Sixty-five years ago this week, just minutes after the U.S. Supreme Court outlawed legalized race discrimination in America’s public schools, Thurgood Marshall stood with reporters in a courthouse corridor and tried to find words to fit his emotions.
“The greatest victory we ever had,” he said.
But the words came up short. And Marshall – whose legal skills had just helped overturn generations of segregated American schooling – knew it. There were, in fact, no adequate words to capture the historic power of the moment.
But Marshall looked around him, and he spotted a little white boy, and he picked up the child. Here was the symbolism of the moment. And this dignified man, this future U.S. Supreme Court justice, began running up and down the hallway of the stately courthouse with this tyke on his shoulders, until the little boy burst into a smile.
One white smile, 150 million more to go.
Even now, 65 years later.
We talk a more conciliatory game now than we did in the decades before May 17, 1954, when Marshall helped author the Brown v. Board of Education integration decision. But talk doesn’t disguise American ambivalence.
We’re still trying to figure out the comfort zones of race.
In the city of Baltimore, school integration commenced when doors were opened the following fall after Brown. In the surrounding counties, officials stalled and stalled. Some counties took years to obey the high court’s ruling.
Such decisions helped set off the greatest suburban exodus in American history. Baltimore was roughly three-quarters white in 1954; today, it’s more than 60 percent black. And a city population that once approached one million now barely tops 600,000.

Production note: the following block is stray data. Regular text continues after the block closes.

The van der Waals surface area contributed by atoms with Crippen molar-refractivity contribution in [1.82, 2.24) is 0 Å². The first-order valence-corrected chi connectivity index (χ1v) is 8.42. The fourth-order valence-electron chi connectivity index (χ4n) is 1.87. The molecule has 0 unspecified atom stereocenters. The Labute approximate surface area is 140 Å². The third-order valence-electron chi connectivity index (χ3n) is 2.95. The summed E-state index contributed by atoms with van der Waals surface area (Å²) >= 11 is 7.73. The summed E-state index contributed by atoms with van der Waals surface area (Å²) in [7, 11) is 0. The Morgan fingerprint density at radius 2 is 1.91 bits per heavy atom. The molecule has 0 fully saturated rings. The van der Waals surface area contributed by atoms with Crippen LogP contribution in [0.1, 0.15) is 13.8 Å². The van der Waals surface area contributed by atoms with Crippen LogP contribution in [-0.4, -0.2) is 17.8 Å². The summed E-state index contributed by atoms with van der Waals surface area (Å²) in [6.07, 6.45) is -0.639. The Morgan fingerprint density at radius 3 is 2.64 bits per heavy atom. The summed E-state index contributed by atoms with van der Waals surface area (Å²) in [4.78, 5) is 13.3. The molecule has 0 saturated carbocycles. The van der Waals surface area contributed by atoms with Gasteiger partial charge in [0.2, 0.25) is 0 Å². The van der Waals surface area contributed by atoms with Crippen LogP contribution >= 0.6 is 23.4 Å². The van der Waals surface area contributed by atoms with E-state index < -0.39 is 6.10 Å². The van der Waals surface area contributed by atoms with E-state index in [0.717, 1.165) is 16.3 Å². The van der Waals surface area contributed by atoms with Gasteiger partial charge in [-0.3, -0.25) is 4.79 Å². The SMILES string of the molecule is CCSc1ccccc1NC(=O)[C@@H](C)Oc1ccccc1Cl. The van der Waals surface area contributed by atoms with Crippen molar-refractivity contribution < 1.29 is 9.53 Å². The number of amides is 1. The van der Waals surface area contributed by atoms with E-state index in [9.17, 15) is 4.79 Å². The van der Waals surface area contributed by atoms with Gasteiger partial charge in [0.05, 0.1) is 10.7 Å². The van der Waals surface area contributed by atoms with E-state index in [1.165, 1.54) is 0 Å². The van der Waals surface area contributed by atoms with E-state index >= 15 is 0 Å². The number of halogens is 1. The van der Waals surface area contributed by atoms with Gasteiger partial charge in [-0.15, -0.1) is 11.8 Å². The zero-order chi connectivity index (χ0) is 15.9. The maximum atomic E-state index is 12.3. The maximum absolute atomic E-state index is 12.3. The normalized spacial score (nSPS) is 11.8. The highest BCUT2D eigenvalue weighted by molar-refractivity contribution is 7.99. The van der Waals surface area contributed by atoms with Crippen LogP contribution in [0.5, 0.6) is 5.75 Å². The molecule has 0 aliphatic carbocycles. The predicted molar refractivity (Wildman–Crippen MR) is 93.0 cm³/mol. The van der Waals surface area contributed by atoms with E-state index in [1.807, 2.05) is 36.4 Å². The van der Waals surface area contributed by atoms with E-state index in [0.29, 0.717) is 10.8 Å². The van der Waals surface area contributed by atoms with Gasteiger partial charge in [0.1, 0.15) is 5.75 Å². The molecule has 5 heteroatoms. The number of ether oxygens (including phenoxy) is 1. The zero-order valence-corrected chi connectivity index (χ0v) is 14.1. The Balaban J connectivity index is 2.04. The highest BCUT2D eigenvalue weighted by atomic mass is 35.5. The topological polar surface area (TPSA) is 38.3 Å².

As city schools began integrating in the 1950s and ‘60s but counties balked, many white parents took this as a signal: Head for suburbia, where kids can get schooling without having to deal with issues of race.
According to a 2017 study, “Maryland School Enrollment by Race, Ethnicity and Gender,” the city’s public schools are now 8 percent white, 10 percent Hispanic and nearly 80 percent black.
The same study said Baltimore County’s white population is twice as large as its black population – but the public schools are now roughly 39 percent each (and 10 percent Latino, 7 percent Asian.
Such numbers are reflected around the country. A new report from UCLA and Penn State, outlining racial changes since the Brown decision, says whites now count for less than half of the nation’s public school students.
And the percentage of intensely segregated schools – those where less than 10 percent of the student body is white – tripled over the past 30 years, from 6 to 18 percent.
This is not what Thurgood Marshall had in mind, nor was it the vision of the U.S. Supreme Court 65 years ago this week.
Does it matter?
On Friday: Part three on school integration
A former Baltimore Sun columnist and WJZ-TV commentator, Michael Olesker is the author of six books. His most recent, “Front Stoops in the Fifties: Baltimore Legends Come of Age,” was reissued in paperback by the Johns Hopkins University Press.